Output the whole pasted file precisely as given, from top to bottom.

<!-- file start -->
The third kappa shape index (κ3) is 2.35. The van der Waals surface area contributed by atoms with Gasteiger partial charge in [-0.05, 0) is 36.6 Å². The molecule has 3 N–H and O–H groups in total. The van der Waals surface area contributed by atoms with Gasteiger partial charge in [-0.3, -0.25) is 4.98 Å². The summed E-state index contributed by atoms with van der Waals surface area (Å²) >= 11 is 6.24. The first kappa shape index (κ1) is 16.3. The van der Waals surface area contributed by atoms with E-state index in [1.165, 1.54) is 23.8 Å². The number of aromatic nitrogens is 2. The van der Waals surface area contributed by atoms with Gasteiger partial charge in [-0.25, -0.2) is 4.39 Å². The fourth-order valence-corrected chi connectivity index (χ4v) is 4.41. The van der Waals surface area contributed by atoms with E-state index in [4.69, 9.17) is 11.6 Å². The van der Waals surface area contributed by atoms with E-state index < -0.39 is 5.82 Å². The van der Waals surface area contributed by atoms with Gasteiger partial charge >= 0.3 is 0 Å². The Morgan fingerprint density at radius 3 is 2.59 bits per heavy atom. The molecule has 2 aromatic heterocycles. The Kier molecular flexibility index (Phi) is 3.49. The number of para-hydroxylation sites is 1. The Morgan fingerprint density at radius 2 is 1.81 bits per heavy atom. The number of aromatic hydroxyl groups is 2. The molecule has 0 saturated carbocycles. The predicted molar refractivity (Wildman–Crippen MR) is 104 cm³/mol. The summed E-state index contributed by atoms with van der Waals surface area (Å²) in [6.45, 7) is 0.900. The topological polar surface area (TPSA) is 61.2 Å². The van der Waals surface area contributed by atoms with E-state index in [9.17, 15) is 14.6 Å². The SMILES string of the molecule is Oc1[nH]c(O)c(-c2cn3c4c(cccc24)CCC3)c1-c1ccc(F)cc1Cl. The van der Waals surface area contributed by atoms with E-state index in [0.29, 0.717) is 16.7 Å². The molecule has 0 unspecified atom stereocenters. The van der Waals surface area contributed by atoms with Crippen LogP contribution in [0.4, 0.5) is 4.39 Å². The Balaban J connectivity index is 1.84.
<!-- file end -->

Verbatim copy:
The third kappa shape index (κ3) is 2.35. The van der Waals surface area contributed by atoms with Gasteiger partial charge in [-0.05, 0) is 36.6 Å². The molecule has 3 N–H and O–H groups in total. The van der Waals surface area contributed by atoms with Gasteiger partial charge in [-0.3, -0.25) is 4.98 Å². The summed E-state index contributed by atoms with van der Waals surface area (Å²) >= 11 is 6.24. The first kappa shape index (κ1) is 16.3. The van der Waals surface area contributed by atoms with E-state index in [1.165, 1.54) is 23.8 Å². The number of aromatic nitrogens is 2. The van der Waals surface area contributed by atoms with Gasteiger partial charge in [-0.25, -0.2) is 4.39 Å². The fourth-order valence-corrected chi connectivity index (χ4v) is 4.41. The van der Waals surface area contributed by atoms with E-state index in [4.69, 9.17) is 11.6 Å². The van der Waals surface area contributed by atoms with E-state index < -0.39 is 5.82 Å². The van der Waals surface area contributed by atoms with Gasteiger partial charge >= 0.3 is 0 Å². The Morgan fingerprint density at radius 3 is 2.59 bits per heavy atom. The molecule has 2 aromatic heterocycles. The Kier molecular flexibility index (Phi) is 3.49. The number of para-hydroxylation sites is 1. The Morgan fingerprint density at radius 2 is 1.81 bits per heavy atom. The number of aromatic hydroxyl groups is 2. The molecule has 0 saturated carbocycles. The predicted molar refractivity (Wildman–Crippen MR) is 104 cm³/mol. The summed E-state index contributed by atoms with van der Waals surface area (Å²) in [6.45, 7) is 0.900. The topological polar surface area (TPSA) is 61.2 Å². The van der Waals surface area contributed by atoms with E-state index in [9.17, 15) is 14.6 Å². The SMILES string of the molecule is Oc1[nH]c(O)c(-c2cn3c4c(cccc24)CCC3)c1-c1ccc(F)cc1Cl. The van der Waals surface area contributed by atoms with E-state index in [0.29, 0.717) is 16.7 Å². The molecule has 0 unspecified atom stereocenters. The van der Waals surface area contributed by atoms with Crippen LogP contribution in [0.4, 0.5) is 4.39 Å². The Balaban J connectivity index is 1.84.